Neil Wagner, the New Zealand seamer, who has risen to No.5 on the MRF Tyres ICC Test Rankings for bowlers, is finding satisfaction in being a team man, with his hard work reaping due reward for the side.
Wagner isn't the quickest fast bowler going around, but equipped with relentless perseverance, he has devised a way to pry batsmen out on a consistent basis even on the most batting-friendly surfaces.
In the last three years, he has been New Zealand's most prolific seamer with 100 wickets from 23 games at 23.88. Him outshining Trent Boult and Tim Southee in this period is particularly impressive given that he seldom operates with the new ball.
Neil Wagner storms into top five in the latest @MRFWorldwide ICC Test Rankings for bowlers, and also joins an elite list of New Zealand bowlers. 👀— ICC (@ICC) March 13, 2019
⬇️ DETAILS ⬇️https://t.co/o3xlib2OjZpic.twitter.com/7DHBINebfx
On occasion he has demonstrated that he too can get the ball to move in the air, but that isn't his primary focus. Instead, he specialises in short-pitched bowling, getting the ball to rise at uncomfortable heights that batsmen are often forced to play at.
His exploits have been recognised with consistent gains in the MRF Tyres ICC Test Rankings for bowlers, and in the latest update he became only the third Black Caps bowler to cross the 800-point barrier, rising to a career-best fifth spot in the process. Wagner was delighted that his efforts were recognised in the rankings chart.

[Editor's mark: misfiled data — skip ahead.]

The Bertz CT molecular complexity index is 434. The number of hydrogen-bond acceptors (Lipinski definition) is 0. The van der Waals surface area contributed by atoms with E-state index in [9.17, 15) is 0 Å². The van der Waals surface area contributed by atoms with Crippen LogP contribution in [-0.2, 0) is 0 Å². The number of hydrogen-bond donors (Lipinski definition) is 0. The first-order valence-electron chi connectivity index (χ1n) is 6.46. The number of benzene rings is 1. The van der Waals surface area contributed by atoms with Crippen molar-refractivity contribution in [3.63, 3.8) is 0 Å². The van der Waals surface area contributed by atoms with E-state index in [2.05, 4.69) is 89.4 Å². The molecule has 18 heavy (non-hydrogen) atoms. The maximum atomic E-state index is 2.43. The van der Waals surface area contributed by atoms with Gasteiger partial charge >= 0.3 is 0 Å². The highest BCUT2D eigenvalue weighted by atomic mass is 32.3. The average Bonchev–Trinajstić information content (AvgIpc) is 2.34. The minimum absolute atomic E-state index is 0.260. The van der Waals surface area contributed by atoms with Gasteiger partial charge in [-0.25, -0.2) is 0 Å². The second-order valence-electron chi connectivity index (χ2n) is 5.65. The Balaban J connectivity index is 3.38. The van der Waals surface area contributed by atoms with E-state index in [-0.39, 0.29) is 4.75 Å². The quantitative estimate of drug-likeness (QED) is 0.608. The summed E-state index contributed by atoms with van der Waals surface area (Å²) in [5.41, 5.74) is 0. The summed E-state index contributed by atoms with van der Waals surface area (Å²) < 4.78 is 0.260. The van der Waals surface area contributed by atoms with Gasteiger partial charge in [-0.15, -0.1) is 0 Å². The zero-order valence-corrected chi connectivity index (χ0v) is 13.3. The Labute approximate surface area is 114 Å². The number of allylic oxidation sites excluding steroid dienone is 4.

"Nice thing to achieve and really nice one for me," he said. "It's obviously what I can contribute to the team to the best of my ability and this is sort of the silver lining on top of it. [I] don't really try and focus too much on it. At the end of the day, it's [about] doing my role and for us winning a Test match is the most important thing and I guess that's the most satisfying feeling."
Wagner turned 33 on 13 March – the day he also achieved the latest milestone as a fitting birthday present. But he's getting no younger, especially by fast bowler standards, and his body has started to show signs of wear. But contributing to victories makes the toil worth it.
"It is tough, the body takes its toll, you do obviously get sore, fatigued and it takes a couple of days to recover afterwards," he said. "It's a nice feeling that goes with it when you do get that result and when you get that Test win it makes it even more satisfying. It makes the recovery a little bit easier and smoother too."
Wagner fancies the more conventional fast-bowler dismissals like uprooting the stumps after deceiving the batsmen's defences with swing. However, he also enjoys that his style of bowling "brings the team into play".
"Obviously as a bowler you wish for wickets where you can bowl and swing one through the gate, take the top of middle ... bowl middle stump out off the ground. I don't think there's a more satisfying feeling as a bowler sometimes.
"But what I do like about my dismissals is that it sort of brings the team into play, the catches that guys take ... there's phenomenal catching and not easy positions too ... I wouldn't have as many wickets if it's not for that and I sort of feel I'm part of a bigger picture with that too."
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